News Brief

Zimbabwean Students Studying in Russia Continue To Struggle Due to Lack of Promised Support from Their Government

Students take to Twitter recounting the adversity they are facing due to the Zimbabwean government not holding their end of the Russian Government Scholarship agreement.

Zimbabwean students pursuing higher education in Russia are fed up.

About 360 students have been studying abroad in the country either by private arrangements or via the Russian Government Scholarship—a bilateral training agreement between Russia and Zimbabwe's Ministry of Higher and Tertiary Education. According to a thread from the students on Twitter, the scholarship promised tuition be covered by Russia, whereas living expenses, visas, medical insurance and transport costs are to be covered by Zimbabwe.

They have yet to see any support from their home country—which in turn has left them starving, struggling with Russia's harsh winter climate and taking desperate measures to make ends meet, forcing some students to stop their studies.






This is not the first time Zimbabwean students studying in Russia have pleaded for their government to hold up their end of the scholarship agreement. Reports from Zimbabwean media going back as far as 2016 say the students have yet to be issued living stipends, despite the government claiming that they've done so.

In January, student representatives Fraternity Makande and Artwell Muzata met with President Emmerson Mnangagwa to address the matter, according to The Chronicle. Mnangagwa promised the students that the government will start issuing the backlog of living expenses—which now amounts to $600,000—over the course of three months. Although the president's spokesperson says he's very sympathetic to the student's concerns, students remain unhopeful as they have yet to see any funds from government now that it's February.


Read the rest of the thread here.

OkayAfrica has reached out to the ZimStudentsRussia Twitter page for comment and will update as soon as a response is received.

Interview: Ranks ATM Makes ‘Substance Music’

South African hip-hop artist Ranks ATM on his latest EP 'Substance Music', working with Riky Rick and his crew African Trap Movement's new chapter.

Ranks ATM demands to be taken seriously. With every successive release, listeners are bound to pick up on both his personal and artistic growth. His latest EP, Substance Music, released towards the end of 2020, is an honest body of work that sees the artist divulge some aspects of his life while remaining playful and entertaining.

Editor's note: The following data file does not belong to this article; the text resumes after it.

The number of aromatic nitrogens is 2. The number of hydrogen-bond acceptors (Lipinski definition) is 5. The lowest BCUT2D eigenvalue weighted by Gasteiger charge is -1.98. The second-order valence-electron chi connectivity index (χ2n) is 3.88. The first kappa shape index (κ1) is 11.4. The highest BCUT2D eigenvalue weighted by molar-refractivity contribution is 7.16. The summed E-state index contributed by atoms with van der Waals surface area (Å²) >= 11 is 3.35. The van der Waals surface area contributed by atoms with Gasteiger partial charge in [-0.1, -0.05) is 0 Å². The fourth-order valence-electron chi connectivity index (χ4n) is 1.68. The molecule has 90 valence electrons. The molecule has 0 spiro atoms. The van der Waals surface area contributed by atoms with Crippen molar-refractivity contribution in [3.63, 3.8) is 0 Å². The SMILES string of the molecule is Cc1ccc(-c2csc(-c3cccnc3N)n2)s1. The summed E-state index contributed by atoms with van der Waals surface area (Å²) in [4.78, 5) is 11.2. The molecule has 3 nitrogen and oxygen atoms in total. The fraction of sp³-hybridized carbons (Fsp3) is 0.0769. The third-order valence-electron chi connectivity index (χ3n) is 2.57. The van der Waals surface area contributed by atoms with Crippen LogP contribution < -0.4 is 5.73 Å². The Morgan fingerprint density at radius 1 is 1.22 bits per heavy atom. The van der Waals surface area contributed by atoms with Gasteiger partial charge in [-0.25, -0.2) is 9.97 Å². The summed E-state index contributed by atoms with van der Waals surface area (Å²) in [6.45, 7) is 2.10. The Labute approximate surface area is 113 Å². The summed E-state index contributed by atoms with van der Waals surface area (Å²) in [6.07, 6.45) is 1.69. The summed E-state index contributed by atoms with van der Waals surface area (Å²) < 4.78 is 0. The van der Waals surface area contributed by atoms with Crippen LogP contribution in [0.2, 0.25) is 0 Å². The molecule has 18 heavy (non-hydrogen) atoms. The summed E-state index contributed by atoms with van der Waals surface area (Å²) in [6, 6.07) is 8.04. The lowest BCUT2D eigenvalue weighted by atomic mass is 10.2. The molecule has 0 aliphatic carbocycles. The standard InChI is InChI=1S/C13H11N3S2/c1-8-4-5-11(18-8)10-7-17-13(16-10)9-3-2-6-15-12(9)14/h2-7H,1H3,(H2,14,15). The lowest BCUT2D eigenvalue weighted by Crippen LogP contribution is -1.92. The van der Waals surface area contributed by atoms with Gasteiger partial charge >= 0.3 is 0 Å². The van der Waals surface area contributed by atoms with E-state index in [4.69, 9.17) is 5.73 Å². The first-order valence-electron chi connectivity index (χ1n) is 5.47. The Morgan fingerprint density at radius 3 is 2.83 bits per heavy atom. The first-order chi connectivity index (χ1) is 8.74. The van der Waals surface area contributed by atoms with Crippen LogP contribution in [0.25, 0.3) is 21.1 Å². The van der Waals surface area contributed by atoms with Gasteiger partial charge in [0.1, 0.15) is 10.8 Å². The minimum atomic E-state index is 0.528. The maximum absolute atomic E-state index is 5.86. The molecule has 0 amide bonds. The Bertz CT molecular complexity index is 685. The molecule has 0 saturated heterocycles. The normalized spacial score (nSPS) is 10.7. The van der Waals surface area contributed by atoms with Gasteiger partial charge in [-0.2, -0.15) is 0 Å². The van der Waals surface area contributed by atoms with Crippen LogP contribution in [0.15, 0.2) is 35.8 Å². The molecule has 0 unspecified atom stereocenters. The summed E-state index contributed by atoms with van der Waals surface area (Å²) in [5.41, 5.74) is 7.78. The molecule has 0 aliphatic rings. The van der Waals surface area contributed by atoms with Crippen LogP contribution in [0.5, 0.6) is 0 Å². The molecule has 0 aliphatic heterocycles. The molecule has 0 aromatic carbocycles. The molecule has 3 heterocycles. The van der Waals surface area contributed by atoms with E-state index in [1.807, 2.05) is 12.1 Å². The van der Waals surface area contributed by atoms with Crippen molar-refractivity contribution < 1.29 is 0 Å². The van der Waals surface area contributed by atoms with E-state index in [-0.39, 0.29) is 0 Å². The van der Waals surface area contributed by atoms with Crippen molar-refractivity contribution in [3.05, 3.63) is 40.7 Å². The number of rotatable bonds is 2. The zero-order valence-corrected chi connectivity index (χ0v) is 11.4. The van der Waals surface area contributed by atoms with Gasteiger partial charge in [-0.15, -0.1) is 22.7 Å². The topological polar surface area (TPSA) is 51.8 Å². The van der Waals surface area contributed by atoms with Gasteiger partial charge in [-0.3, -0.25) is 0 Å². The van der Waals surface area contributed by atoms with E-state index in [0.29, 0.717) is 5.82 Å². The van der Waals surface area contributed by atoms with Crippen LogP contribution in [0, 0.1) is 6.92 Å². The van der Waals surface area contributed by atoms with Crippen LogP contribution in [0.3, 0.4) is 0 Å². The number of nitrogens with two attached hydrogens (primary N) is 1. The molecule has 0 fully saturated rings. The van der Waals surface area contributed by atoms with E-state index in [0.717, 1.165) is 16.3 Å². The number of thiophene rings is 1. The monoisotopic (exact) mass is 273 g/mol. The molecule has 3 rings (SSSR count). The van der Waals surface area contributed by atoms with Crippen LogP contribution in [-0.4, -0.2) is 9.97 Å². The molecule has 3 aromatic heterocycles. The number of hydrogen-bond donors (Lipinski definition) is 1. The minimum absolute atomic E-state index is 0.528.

Young2unn, who produced a majority of the project, gave Ranks ATM beats that primarily consist of keys and strings cushioned by atmospheric pads and ethereal vocal samples panned for effect. The music is soulful enough for Ranks to tell his story and gritty enough to maintain his street aesthetic.

On Substance Music, the artist strikes the balance between playful banter and poignant expression of emotions. It's what makes his raps believable in general—he presents himself as a complete human who feels pain at times but also feels himself. Songs such as "Die For Me" and "How Could It Be" are laced with specific details that could have only been extracted from his life experiences, for instance, on the former, he raps, "You cheated on me with a gym freak, you did me dirty."

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Still taken from music video on YouTube.

Joeboy Shares Visuals for New Track 'Lonely'

Joeboy has dropped the music video for his latest track 'Lonely'. The endearing track features on his upcoming debut album 'Somewhere Between Beauty & Magic'.

Nigerian artist Joeboy has dropped the visuals for his latest track "Lonely". The new song features on his upcoming debut album Somewhere Between Beauty & Magic which is set to be released on February 4th of this year. The debut album is the official follow-up to Joeboy's debut Love & Light EP which he released back in 2019.
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(Photo by Antoine Gyori/AGP/Corbis via Getty Images)

Tunisian Protests Enter Fourth Consecutive Day

Protesters in Tunisia have been holding anti-government demonstrations for the past four days against the worsening socio-economic crisis in the country.

Protests in Tunisia have entered their fourth consecutive day. Hundreds of Tunisians are leading protests across various regions of the country in response to the worsening economic and social crisis. The army has since been called in since the protests began and at least 630 arrests have reportedly been made including that of human rights activist, Hamza Nassri Jeridi. International human rights body Amnesty International has called for Jeridi's release in addition to condemning footage of army officials using excessive force.
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